Title: Inhibitors of biofilm formation by biofuel fermentation contaminants Authors
|Manitchotpisit, Pennapa -|
Submitted to: Bioresource Technology
Publication Type: Peer Reviewed Journal
Publication Acceptance Date: June 18, 2014
Publication Date: October 1, 2014
Citation: Leathers, T.D., Bischoff, K.M., Rich, J.O., Price, N.P., Manitchotpisit, P., Nunnally, M.S., Anderson, A.M. 2014. Inhibitors of biofilm formation by biofuel fermentation contaminants. Bioresource Technology. 169:45-51. Interpretive Summary: In this research, a variety of novel potential inhibitors of biofilm formation by biofuel contaminants were tested. New methods are needed to control contaminants of fuel ethanol production, which reduce ethanol yields and can lead to stuck fermentations. Results showed that certain commercial enzyme mixtures, and culture supernatants of certain bacteria, were promising inhibitor of biofilms. These results are important to researchers developing improved methods to control contamination of fuel ethanol production.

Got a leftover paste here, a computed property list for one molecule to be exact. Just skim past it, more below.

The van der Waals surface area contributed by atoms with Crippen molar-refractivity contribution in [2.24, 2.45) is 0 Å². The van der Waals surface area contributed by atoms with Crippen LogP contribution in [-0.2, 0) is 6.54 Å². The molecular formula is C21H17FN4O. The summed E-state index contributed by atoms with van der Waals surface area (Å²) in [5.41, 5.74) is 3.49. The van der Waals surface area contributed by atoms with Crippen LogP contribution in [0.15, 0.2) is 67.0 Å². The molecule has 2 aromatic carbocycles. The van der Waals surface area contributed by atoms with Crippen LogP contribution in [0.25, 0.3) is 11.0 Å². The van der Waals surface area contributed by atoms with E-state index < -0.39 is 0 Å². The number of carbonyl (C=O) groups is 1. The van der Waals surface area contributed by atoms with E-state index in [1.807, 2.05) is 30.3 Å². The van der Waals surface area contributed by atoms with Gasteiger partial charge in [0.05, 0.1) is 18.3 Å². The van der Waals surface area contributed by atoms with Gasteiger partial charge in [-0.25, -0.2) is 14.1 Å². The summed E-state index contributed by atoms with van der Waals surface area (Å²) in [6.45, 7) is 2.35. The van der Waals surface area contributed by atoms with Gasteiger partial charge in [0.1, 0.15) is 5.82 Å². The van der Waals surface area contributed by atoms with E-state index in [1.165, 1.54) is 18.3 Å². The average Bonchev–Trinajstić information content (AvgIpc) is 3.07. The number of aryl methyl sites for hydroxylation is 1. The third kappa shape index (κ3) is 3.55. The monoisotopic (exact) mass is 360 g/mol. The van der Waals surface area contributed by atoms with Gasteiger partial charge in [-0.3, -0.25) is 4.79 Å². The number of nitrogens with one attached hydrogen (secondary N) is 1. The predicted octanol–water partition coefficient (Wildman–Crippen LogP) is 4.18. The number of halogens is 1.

Technical Abstract: Biofuel fermentation contaminants such as Lactobacillus sp. may persist in production facilities by forming recalcitrant biofilms. In this study, biofilm-forming strains of Lactobacillus brevis, L. fermentum, and L. plantarum were isolated and characterized from a dry-grind fuel ethanol plant. A variety of potential biofilm inhibitors were tested, including microbial polysaccharides, commercial enzymes, ferric ammonium citrate, liamocins, phage endolysin, xylitol, and culture supernatants from Bacillus sp. A commercial enzyme mixture (Novozyme 188) and culture supernatants from B. subtilis strains ALT3A and RPT-82412 were identified as the most promising biofilm inhibitors. In biofilm flow cells, these inhibitors reduced the density of viable biofilm cells by 0.8-0.9 log cfu/cm2. Unlike B. subtilis strain RPT-82412, B. subtilis strain ALT3A and Novozyme 188 did not inhibit planktonic growth of Lactobacillus sp. MALDI-TOF mass spectra showed the production of surfactin-like molecules by both B. subtilis strains, and the coproduction of iturin-like molecules by strain RPT-82412.